Canada has a long way to go when it comes to advancing women in the workplace. Only 12 per cent of corporate board seats are held by women while 45 per cent of Canadian companies have all-male boards.4 And women working full time earn 74 cents for every dollar that full-time working men make, according to Statistics Canada.5

At the June 2017 annual meeting of Restaurant Brands International (RBI) — the parent of Tim Hortons and Burger King — independent shareholders strongly backed a shareholder proposal calling on the company to improve gender diversity on its board and in its executive ranks.

The resolution, which was tabled by Qtrade Investor's sister company OceanRock Investments Inc., received nearly 23% of the vote overall, but was supported by 64% of independent shareholders (RBI is majority owned by 3G Capital of Brazil).

The ESG advantage

More investors are seeing the connection between ESG performance, value creation, and risk reduction. It stands to reason that companies with strong ESG performance tend to be more efficient and less wasteful. They enjoy greater employee commitment and higher productivity. They are more respected and better able to build brand equity. All of that reduces operational and reputational risks.

Catch up on this series

In case you missed them, here are the 'E' and 'S' articles in this series:

The 'E' in ESG: Why investors are weighing environmental criteria in their portfolios
The 'S' in ESG: Why investors should care about a company's social impact

Resources for investors

If you are interested in discovering companies that are deemed to be leaders when it comes to ESG performance, here are a few resources to check out:

Jantzi Social Index, from Sustainalytics, is a socially screened stock index modeled on the S&P TSX 60, consisting of 50 companies that pass a broad set of ESG criteria.

Dow Jones Sustainability Index, from S&P Dow Jones Indices and RobecoSAM, which includes companies based on ESG factors.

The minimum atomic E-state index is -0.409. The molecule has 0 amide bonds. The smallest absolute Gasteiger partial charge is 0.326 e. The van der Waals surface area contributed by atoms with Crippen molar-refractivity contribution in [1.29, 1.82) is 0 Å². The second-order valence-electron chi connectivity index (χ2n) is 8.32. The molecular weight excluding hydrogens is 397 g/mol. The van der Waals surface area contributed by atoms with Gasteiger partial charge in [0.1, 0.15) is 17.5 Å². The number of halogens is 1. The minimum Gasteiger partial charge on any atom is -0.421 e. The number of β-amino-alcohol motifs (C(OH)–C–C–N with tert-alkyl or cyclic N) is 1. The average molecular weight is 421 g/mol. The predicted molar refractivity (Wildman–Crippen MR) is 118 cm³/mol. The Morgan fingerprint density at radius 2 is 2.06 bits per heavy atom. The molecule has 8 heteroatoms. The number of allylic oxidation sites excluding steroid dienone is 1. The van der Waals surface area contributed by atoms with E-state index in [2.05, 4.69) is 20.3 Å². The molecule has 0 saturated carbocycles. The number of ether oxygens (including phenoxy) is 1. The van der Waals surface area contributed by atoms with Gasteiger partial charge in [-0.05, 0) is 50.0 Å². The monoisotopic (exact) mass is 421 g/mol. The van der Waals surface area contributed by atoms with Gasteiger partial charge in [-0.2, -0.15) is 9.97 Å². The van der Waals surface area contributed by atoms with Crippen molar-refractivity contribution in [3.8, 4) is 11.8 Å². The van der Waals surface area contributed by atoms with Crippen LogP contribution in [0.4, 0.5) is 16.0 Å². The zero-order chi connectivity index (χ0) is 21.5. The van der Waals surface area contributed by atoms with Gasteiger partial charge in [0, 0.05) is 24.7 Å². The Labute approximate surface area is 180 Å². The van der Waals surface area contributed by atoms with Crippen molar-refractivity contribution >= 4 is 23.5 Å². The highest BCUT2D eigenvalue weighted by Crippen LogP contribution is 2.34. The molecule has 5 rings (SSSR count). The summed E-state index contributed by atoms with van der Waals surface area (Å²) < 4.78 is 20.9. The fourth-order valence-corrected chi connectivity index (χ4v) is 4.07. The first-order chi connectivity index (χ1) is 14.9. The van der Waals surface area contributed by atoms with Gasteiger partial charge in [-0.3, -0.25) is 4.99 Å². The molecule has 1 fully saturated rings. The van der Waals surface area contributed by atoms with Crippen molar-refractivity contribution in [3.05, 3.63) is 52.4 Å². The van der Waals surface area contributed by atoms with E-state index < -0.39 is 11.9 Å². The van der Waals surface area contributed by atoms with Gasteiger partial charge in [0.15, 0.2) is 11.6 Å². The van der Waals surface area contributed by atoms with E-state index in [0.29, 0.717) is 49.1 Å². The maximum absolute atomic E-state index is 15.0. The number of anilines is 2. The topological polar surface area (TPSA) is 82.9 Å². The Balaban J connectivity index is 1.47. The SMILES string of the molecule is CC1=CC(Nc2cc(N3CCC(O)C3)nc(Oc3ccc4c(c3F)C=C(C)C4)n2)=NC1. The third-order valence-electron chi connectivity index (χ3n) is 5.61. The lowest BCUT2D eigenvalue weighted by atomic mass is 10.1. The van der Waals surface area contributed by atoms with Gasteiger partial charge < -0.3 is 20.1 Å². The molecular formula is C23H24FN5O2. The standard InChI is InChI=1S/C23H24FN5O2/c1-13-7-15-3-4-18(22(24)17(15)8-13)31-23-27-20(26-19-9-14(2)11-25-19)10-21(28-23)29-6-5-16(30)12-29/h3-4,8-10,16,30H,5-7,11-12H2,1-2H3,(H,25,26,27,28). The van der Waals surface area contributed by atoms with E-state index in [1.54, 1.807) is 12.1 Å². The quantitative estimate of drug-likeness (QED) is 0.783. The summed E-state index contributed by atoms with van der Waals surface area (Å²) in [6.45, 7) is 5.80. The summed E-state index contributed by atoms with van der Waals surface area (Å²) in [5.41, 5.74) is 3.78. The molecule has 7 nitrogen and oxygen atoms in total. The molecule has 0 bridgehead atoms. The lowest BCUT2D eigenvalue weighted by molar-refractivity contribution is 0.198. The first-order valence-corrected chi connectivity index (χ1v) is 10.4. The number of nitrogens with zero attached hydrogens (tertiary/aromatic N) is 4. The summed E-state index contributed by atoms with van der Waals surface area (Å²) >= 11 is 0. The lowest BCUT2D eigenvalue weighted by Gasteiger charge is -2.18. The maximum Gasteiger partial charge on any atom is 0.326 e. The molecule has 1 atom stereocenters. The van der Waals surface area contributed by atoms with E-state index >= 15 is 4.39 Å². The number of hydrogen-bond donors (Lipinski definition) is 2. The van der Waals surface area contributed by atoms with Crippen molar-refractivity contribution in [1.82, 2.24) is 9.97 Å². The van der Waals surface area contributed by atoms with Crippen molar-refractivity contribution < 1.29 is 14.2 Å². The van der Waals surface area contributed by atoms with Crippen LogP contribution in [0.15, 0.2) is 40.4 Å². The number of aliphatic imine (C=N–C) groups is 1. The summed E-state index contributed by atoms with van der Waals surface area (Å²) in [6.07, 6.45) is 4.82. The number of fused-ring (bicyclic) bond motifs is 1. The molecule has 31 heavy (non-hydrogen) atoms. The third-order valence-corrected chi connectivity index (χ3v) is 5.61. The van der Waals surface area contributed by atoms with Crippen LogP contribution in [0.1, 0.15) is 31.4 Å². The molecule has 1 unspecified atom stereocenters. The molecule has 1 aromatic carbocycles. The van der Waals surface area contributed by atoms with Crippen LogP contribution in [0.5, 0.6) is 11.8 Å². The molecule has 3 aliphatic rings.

2017 Global 100 Most Sustainable Corporations in the World index, from Corporate Knights

 

  1. Clark, G.L., Feiner, A., and M. Viehs. "From the Stockholder to the Stakeholder: How Sustainability Can Drive Financial Outperformance," 2014. SSEE Research Report sponsored by Arabesque Asset Management. This research examined more than 200 academic studies, industry reports, newspaper article and books. It found that 80% of the studies shows that stock price performance of companies is positively influenced by good sustainability practices.
  2. Hikael Holter and Sveinung Sleire, "Biggest Sovereign Wealth Fund Proposes to Curb CEO Bonus Plans," Bloomberg Markets, April 7, 2017. https://www.bloomberg.com/news/articles/2017-04-07/norway-s-wealth-fund-proposes-to-rein-in-executive-pay-plans
  3. "Why It Pays to Invest in Gender Diversity," 2016. https://www.morganstanley.com/ideas/gender-diversity-investment-framework
  4. Ontario Securities Commission. "Regulators Release New Results on Women on Boards and in Executive Officer Positions," September 2016. http://www.osc.gov.on.ca/en/NewsEvents_nr_20160928_new-results-women-on-boards.htm
  5. Statistics Canada. "Women and Paid Work," March 2017. http://www.statcan.gc.ca/pub/89-503-x/2015001/article/14694-eng.htm